Long haul used to mean climbing into a 767 and monitoring the autopilot for 8 hours or more, ending up in some exotic locale like Florida, Goa, Cancun or the Maldives. Nowadays in a helicopter with maybe 2 hours endurance to min landing fuel, it is a multi leg trip with refuel stops.
One recent job was an ambulance transfer from one of the outer islands in Orkney to the main airport in Kirkwall for onward road transport to hospital. What could take all day for the patient was reduced to a 15 minute flight in the helicopter. But first the helicopter had to get up to Orkney. This is in the area covered by Helimed 2 based at Inverness, but on this occasion they were on another job elsewhere and unavailable. So we were called in to help. It was a lovely day and after a bit of planning, topping up the tanks and checking of weather we launched from Perth.
The first leg was planned from Perth to Wick for a refuel. The track took us directly over Braemar, with views of Balmoral Castle on the right of the aircraft. It can just be made out on the wooded right bank of the river in the middle distance. Apologies to HM The Queen, but from up here it looks tiny. Interestingly, the clearing in the woods to the right is where we once landed in the old Bolkow 105 on a job.
Northwards towards Wick soon saw us crossing the Moray coast, with the air base at RAF Lossiemouth visible to the left…
…and to the right, the mouth of the River Spey and a rifle range in the forest perpendicular to the shore.
From Spey Bay it was overwater all the way to Wick. Halfway there is the small Beatrice Oil Field, which is nearing the end of its operational life. Construction of an 84 turbine deepwater offshore wind farm is due to start this year.
On landing at Wick we refuelled to the maximum possible, which would give us enough to get up to Sanday and back to Kirkwall where we could top up again. The team at Far North Aviation always take good care of visitors, and today was no exception. As well as fuel we got coffee and a Kit Kat.
…and time for a bit of refolding of maps for front seat paramedic John:
Airborne from Wick past John o’ Groats and over the Pentland Firth to Orkney. Here we are running up the western side of Scapa Flow, the great natural anchorage used by the Royal Navy in WW1 and WW2.
Nowadays it is home to only a few mothballed drilling rigs. The causeways between the islands are known as the Churchill Barriers designed to close off access to the anchorage after Gunther Prien in U47 slipped through under the cover of darkness and sank HMS Royal Oak.
As well as the war grave of the Royal Oak, the seabed of Scapa Flow is home to the remains of 52 ships of the German Grand Fleet, which were scuttled by their crews on the orders of Admiral Ludwig von Reuter on 21 June 1919. The ships had been interned since the end of the Great War. There is some talk of Kaiser Steel from salvaged ships going into spacecraft and sensitive medical instruments.
Here’s Lamb Holm again. It’s the site of the Italian Chapel. Italian POWs housed on Orkney helped construct the causeways. Joining the islands “benefited the locals” and so the POW work was exempt under the Geneva Convention.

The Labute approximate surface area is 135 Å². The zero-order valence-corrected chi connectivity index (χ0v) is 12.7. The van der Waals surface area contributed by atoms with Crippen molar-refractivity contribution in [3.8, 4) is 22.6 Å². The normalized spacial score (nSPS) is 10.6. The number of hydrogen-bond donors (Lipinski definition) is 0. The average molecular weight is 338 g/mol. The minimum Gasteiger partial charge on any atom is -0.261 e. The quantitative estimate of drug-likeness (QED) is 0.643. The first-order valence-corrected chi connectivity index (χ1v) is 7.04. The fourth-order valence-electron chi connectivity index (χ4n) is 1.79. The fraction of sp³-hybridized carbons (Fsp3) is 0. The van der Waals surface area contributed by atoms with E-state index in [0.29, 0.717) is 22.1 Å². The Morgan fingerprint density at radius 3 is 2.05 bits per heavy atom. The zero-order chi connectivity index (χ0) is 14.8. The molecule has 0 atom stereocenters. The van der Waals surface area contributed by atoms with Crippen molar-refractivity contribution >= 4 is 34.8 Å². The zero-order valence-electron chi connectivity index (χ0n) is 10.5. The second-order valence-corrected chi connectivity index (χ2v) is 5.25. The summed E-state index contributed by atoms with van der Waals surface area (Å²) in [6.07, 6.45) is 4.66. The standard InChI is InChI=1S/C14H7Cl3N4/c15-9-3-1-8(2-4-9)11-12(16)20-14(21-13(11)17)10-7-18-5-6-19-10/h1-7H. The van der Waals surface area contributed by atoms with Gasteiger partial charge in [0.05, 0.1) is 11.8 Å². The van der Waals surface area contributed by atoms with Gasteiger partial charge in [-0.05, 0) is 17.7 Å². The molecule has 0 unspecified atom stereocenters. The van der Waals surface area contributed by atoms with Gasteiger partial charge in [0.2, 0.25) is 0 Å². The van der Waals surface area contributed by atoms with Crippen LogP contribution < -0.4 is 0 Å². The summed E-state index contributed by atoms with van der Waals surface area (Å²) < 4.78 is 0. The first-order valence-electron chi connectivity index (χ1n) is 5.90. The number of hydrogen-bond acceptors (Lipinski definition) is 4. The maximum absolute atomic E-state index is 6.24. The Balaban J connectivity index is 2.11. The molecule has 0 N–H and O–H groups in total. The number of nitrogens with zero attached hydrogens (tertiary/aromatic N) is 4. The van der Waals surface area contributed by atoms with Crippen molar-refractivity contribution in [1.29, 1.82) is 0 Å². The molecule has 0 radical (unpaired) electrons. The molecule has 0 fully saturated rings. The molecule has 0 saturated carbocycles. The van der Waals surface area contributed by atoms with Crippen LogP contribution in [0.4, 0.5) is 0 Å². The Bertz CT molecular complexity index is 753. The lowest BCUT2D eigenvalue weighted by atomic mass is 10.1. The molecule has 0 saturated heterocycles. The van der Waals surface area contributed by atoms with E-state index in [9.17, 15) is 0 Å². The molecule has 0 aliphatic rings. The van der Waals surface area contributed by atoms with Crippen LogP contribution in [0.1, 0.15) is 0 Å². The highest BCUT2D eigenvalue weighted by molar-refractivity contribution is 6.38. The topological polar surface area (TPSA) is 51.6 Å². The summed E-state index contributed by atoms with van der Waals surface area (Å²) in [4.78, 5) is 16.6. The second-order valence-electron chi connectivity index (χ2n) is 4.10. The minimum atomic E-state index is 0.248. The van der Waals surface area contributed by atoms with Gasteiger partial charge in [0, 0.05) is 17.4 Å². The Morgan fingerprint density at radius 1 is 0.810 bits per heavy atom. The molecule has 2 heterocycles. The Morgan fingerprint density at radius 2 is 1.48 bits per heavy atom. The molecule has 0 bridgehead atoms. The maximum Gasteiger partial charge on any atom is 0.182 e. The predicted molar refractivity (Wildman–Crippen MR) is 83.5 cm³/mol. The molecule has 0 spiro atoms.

Onwards to the north! Finally arriving at our destination Sanday, where our little helicopter took up the whole parking area. The airfield is served by BN2 Islander aircraft of Loganair. It would have been a bit crowded with two aircraft there. They are putting up a new airport building, once it’s complete they should keep the old one. Maybe “Terminal One” and “Terminal Two”? Or Domestic and International?
After pickup it was only 20 minutes back to Kirkwall, where an ambulance was waiting for the patient:
After refuelling at Kirkwall we incurred a major delay. Graeme needed a pee so I told him to go over to the building nearby. Graeme and John wandered off into the distance to the airport fire station. 10 minutes later they were back. I thought they would just pee against the shed 20 yards away. That’s what comes with thinking everybody else thinks like you do…
Now on the way home, we headed towards the Inverness Helimed base for another refuel and to pick up some medical supplies which would otherwise have come to us by courier. We had enough fuel to head straight home, but keeping the tanks topped up allows us to respond to any job that might come in while we’re on the way.
Caithness is pretty flat and boring (sorry Caithness), but the highest point is the peak of Morven, which sticks out for miles. It’s 706m or 2316ft high, which makes it a “Graham” whatever that is…
After “turning the corner” near Bonar Bridge (required because of the shape of the danger area for the bombing range at RAF Tain), we approached Invergordon where there were even more mothballed oil rigs. The rig fabrication yard at Nigg Bay has diversified into production of wind turbines over the past few years. Smart move.
After the stop in Inverness and southbound over the Cairngorms, some were still snow covered. A couple of the ski runs at Aviemore looked like they could be open, white strips on the side of the mountain. It certainly hasn’t been a very good season for our local ski centre at Glenshee, perhaps Aviemore fared better. I used to buy a season ticket for Glenshee, you had to do 16 days or more to make it worthwhile. I don’t think they had that many days open this year.
After the peaks of the Cairngorms, the high ground drops away gently until the edge of the hills to the north of Perth, and after a practise instrument approach onto runway 21 we were soon touching down on the pad after 4 hours flying and about 6 hours away from base. As we say in the business – “Home for tea and medals”
It beats working for a living.
(photo by the Scottish Aero Club photographer Wallace Shackleton)